Wearing a hidden microphone and pretending to be a heroin addict, an undercover D.C. police detective penetrated an alleged crime ring last fall and made a half-dozen clandestine deals aimed at smashing the gang. But the officer was not investigating drug dealers.
Rather, the detective and other investigators were painstakingly building a case that a group was selling stolen property out of an auto body shop on Kalorama Road NW.
D.C. police Lt. Robert Glover does the paperwork that will allow Sherry Harper to get back her stolen earrings. Authorities in the District have recently investigated a half-dozen groups that traffic in stolen goods.
(James A. Parcell -- The Washington Post)
Over several months, the thieves gave the undercover officer lists of desired items: laptop computers, digital cameras, camcorders. Within days of each request, the detective returned with the goods. When police raided the business in November, detectives said they found boxes stuffed with stolen electronics waiting to be shipped overseas.
The investigation was just one of a half-dozen recently conducted by D.C. police during a rare crackdown on groups, known as fences, that traffic in stolen goods.
In court documents and interviews, police provided a window into how fences have evolved, growing more sophisticated and no longer relying on the walk-in traffic of burglars. Fences hand out "shopping lists" to thieves, give tours of target neighborhoods and now pull loot from burglaries and thefts across the Washington area into their District-based operations.
Some groups also have begun to dabble in identity theft, asking bandits to target credit cards and checkbooks. And, police said, the stolen items are not just being peddled out the back door or on sidewalk stands. With the help of the Internet and overnight shipping, the fencing operators are sending stolen goods worldwide.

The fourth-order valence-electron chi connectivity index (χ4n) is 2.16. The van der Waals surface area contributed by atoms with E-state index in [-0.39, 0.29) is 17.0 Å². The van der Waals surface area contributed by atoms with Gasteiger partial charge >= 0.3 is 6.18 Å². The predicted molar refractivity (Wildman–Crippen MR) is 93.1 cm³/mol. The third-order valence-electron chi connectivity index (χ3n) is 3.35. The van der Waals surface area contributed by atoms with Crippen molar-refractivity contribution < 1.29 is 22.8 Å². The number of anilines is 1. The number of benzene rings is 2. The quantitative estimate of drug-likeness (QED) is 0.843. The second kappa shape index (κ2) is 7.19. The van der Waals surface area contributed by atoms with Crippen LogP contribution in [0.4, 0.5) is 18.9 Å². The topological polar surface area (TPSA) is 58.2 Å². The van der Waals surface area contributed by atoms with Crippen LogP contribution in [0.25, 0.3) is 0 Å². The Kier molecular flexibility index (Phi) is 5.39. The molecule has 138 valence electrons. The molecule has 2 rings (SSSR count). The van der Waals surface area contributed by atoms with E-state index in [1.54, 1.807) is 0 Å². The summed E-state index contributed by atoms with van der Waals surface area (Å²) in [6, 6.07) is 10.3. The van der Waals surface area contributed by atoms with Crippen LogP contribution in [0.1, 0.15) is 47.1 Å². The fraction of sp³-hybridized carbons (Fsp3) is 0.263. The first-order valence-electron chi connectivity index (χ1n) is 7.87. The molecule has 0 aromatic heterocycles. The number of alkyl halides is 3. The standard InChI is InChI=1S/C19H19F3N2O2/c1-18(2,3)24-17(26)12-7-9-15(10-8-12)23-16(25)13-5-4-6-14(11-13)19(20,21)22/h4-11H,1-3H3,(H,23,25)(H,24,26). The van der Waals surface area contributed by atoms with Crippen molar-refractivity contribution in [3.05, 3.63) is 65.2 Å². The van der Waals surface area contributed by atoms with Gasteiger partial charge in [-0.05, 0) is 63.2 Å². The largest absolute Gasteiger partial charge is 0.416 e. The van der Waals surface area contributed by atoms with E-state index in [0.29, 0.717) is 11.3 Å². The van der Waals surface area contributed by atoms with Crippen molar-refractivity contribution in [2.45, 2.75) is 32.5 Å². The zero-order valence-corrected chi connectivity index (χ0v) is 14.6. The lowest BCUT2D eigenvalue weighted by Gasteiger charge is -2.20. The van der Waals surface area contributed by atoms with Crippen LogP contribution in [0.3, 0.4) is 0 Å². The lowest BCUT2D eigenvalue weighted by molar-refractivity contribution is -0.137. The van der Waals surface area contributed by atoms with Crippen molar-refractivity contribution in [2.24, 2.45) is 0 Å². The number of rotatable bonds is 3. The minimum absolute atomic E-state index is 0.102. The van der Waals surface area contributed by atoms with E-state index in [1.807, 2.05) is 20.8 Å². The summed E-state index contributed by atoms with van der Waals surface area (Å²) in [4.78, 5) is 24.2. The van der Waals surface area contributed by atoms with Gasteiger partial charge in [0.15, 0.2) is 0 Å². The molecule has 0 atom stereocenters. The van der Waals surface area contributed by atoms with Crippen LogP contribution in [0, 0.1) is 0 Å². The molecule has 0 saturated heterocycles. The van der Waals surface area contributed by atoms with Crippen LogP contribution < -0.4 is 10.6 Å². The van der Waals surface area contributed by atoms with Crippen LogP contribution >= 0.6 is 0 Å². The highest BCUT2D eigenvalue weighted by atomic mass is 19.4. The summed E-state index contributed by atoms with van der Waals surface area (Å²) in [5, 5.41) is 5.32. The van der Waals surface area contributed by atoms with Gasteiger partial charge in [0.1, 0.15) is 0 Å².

The developments could have broad implications for law enforcement in the region as police try to reduce property crime. In the District, police recorded nearly 5,000 burglaries and 16,890 thefts last year. Across the Washington area, police reported more than 25,000 burglaries and 118,380 thefts in 2002, the last year regionwide statistics were available.
Many of those crimes are committed by neighborhood teens or other residents who pocket the stolen items themselves. Other thieves continue to make quick sales to pawn shops.
But District and suburban police said a sizable chunk of stolen items is being funneled through fencing operations. Career burglars often strike house after house, or store after store, to get enough cash to satisfy their drug addictions. Often, those burglars get away with 30 or 40 thefts before being caught.
In Montgomery County, for example, police said drug addicts were responsible for many of last year's 4,095 burglaries. Those thieves often sold their goods in the District to fencing groups.
"A lot of it goes downtown, and we know a lot of our drug-related crime goes right back to the District to be sold," said Lt. Michael Mancuso, who heads Montgomery's criminal investigation division, adding that his detectives were investigating several fencing operations that have sprung up in the county.
Fencing stolen items is an age-old practice of burglars. Yet just a few decades ago, fencing operations generally fell into three categories: pawn dealers, mom-and-pop businesses and organized criminal groups, such as La Cosa Nostra and the Russian mafia. Authorities said newer fencing operations hide from sight in legitimate businesses and show discipline and precision in their dealings.
To break up the gangs, D.C. police have been forced to undertake months-long undercover operations, complete with confidential informants.
"If these groups were not good, we wouldn't have to put so much effort into taking them down," said D.C. police Detective David Swinson, who leads the city's initiative targeting the rings. "It's very similar to a drug gang, the way they operate. These organized fencing operations know their market."